Tourism Whistler (TW) is tapping the community to help define what makes the resort special and how to best protect its unique character, insights that will help guide how the destination marketing organization represents Whistler to the world.
"What we're looking at is a vision for tourism," explained TW president and CEO Barrett Fisher. "There are things we would expect to hear feedback on, about the importance of our natural environment and our inherent mountain culture and the signature pieces that make Whistler special and unique. But it's going deeper than that and it's getting into the spirit of the place and the things we want to protect."
TW officially began the process last month with a workshop on June 14 that was attended by 72 local residents across a range of industries, backgrounds, and demographics. The organization has since launched an online survey that is open to all members of the community. Taken together with visitor surveys and insights from social media, Fisher said the research would help inform TW's future messaging and the kinds of experiences offered here.
"A tourist destination is made up of its community and that community needs to be aligned with the vision of where we're going with our tourism, how we promote it and who we attract, and ensuring it's the right volumes at the right time of the year so that it's a sustainable tourism product and that we are able to support it on a year-round basis, balancing volume with our carrying capacity," she said.
"It will certainly influence our marketing, but it will influence experiences," Fisher added. "When we look at destination development and creating new experiences, are they aligned with the insights and the spirit and personality of the place and are they aligned with what guests are looking for and what our community, our business community and our residents are equally prepared to support?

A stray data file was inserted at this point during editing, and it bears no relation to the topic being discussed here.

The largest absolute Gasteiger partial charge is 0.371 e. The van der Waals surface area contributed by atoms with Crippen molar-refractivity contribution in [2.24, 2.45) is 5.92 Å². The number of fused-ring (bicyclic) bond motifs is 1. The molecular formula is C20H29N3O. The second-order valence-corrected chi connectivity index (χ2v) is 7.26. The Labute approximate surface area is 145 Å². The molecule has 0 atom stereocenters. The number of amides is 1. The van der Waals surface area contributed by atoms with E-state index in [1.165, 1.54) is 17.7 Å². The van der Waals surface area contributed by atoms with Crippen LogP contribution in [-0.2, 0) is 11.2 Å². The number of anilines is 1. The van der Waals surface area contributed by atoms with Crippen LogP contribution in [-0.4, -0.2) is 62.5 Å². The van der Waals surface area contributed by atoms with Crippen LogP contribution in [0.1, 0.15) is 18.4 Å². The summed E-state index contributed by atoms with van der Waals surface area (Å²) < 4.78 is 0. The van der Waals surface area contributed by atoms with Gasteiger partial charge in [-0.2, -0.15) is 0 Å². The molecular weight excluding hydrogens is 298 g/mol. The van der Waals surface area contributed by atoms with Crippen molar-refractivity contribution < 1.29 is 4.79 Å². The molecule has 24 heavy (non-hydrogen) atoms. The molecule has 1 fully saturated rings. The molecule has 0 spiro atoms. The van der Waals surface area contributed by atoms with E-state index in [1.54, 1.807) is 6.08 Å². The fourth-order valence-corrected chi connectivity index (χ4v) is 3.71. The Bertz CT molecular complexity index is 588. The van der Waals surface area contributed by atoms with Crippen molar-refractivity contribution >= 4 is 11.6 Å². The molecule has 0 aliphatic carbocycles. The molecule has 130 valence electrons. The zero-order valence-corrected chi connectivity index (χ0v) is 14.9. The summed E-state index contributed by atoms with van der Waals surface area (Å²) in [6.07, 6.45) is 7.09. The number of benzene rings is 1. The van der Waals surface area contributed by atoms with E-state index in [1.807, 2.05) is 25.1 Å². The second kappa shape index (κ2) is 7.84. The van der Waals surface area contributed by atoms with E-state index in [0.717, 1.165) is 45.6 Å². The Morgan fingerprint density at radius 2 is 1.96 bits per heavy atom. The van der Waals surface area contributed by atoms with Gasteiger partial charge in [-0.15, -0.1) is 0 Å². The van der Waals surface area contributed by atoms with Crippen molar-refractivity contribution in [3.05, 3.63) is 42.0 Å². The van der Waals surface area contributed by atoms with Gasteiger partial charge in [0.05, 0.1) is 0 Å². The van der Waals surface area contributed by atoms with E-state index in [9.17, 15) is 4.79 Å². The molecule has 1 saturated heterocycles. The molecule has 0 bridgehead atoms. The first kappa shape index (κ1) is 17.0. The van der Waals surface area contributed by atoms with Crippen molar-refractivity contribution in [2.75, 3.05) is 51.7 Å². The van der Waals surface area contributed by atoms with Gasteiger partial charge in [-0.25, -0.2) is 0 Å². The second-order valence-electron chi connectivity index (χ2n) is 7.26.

"It's really trying to be a filter for all of our tourism decision-making." Fisher acknowledged that TW has done similar "place-branding exercises" before, but this is the first to directly incorporate residents' input.
"It's nothing new; it's just drilling deeper to make sure there's an alignment from the community that are we doing the right things," she explained. "Are we going after the right target audiences? Are we going after the right target volumes? And making sure that we are truly focusing on what sets Whistler apart from all of our competitors."
The effort is part and parcel with the increasing personalization of online tourism marketing in the digital age, Fisher said.
"It's no longer relevant for Tourism Whistler to promote the destination anymore, we are really facilitators. What we're trying to do—and this is perhaps the biggest part that's new—is facilitate why people come to live here and what they love about it, and align those two audiences to make sure we are working, living and playing together in the same sandbox while appreciating and respecting the natural environment of Whistler and this special place that we either live in or visit," she explained. "We're just a facilitator of that messaging now, and how we ensure that, as storytellers ... we're telling the right stories that hold true to the genuine personality and character of this place (is important)."
The survey can be found at whistler.com/placebrandingsurvey. Fisher said TW expects to report back on its findings in the fall.